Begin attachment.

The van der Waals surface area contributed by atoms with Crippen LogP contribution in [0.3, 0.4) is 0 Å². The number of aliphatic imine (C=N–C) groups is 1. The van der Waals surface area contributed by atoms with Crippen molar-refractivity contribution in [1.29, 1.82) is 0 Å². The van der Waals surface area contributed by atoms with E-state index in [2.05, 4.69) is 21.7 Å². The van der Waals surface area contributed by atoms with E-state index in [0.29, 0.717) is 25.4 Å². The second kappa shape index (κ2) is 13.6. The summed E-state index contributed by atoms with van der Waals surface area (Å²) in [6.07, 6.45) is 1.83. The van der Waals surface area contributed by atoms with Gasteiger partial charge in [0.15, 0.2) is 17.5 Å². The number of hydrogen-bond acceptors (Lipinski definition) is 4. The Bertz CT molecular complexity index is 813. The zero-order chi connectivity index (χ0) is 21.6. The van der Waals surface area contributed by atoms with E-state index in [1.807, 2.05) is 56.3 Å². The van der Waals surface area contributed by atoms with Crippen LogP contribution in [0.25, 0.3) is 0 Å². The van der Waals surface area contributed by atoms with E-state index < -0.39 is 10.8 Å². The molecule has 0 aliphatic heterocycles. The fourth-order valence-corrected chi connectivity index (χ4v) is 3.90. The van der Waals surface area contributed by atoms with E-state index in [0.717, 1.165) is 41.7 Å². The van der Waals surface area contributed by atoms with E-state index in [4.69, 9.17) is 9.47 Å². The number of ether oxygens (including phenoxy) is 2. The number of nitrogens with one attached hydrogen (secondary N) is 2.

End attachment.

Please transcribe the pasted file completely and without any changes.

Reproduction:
The van der Waals surface area contributed by atoms with Crippen LogP contribution in [0.3, 0.4) is 0 Å². The number of aliphatic imine (C=N–C) groups is 1. The van der Waals surface area contributed by atoms with Crippen molar-refractivity contribution in [1.29, 1.82) is 0 Å². The van der Waals surface area contributed by atoms with E-state index in [2.05, 4.69) is 21.7 Å². The van der Waals surface area contributed by atoms with E-state index in [0.29, 0.717) is 25.4 Å². The second kappa shape index (κ2) is 13.6. The summed E-state index contributed by atoms with van der Waals surface area (Å²) in [6.07, 6.45) is 1.83. The van der Waals surface area contributed by atoms with Gasteiger partial charge in [0.15, 0.2) is 17.5 Å². The number of hydrogen-bond acceptors (Lipinski definition) is 4. The Bertz CT molecular complexity index is 813. The zero-order chi connectivity index (χ0) is 21.6. The van der Waals surface area contributed by atoms with E-state index in [1.807, 2.05) is 56.3 Å². The van der Waals surface area contributed by atoms with Crippen LogP contribution in [0.25, 0.3) is 0 Å². The van der Waals surface area contributed by atoms with E-state index < -0.39 is 10.8 Å². The molecule has 0 aliphatic heterocycles. The fourth-order valence-corrected chi connectivity index (χ4v) is 3.90. The van der Waals surface area contributed by atoms with E-state index in [0.717, 1.165) is 41.7 Å². The van der Waals surface area contributed by atoms with E-state index in [4.69, 9.17) is 9.47 Å². The number of ether oxygens (including phenoxy) is 2. The number of nitrogens with one attached hydrogen (secondary N) is 2.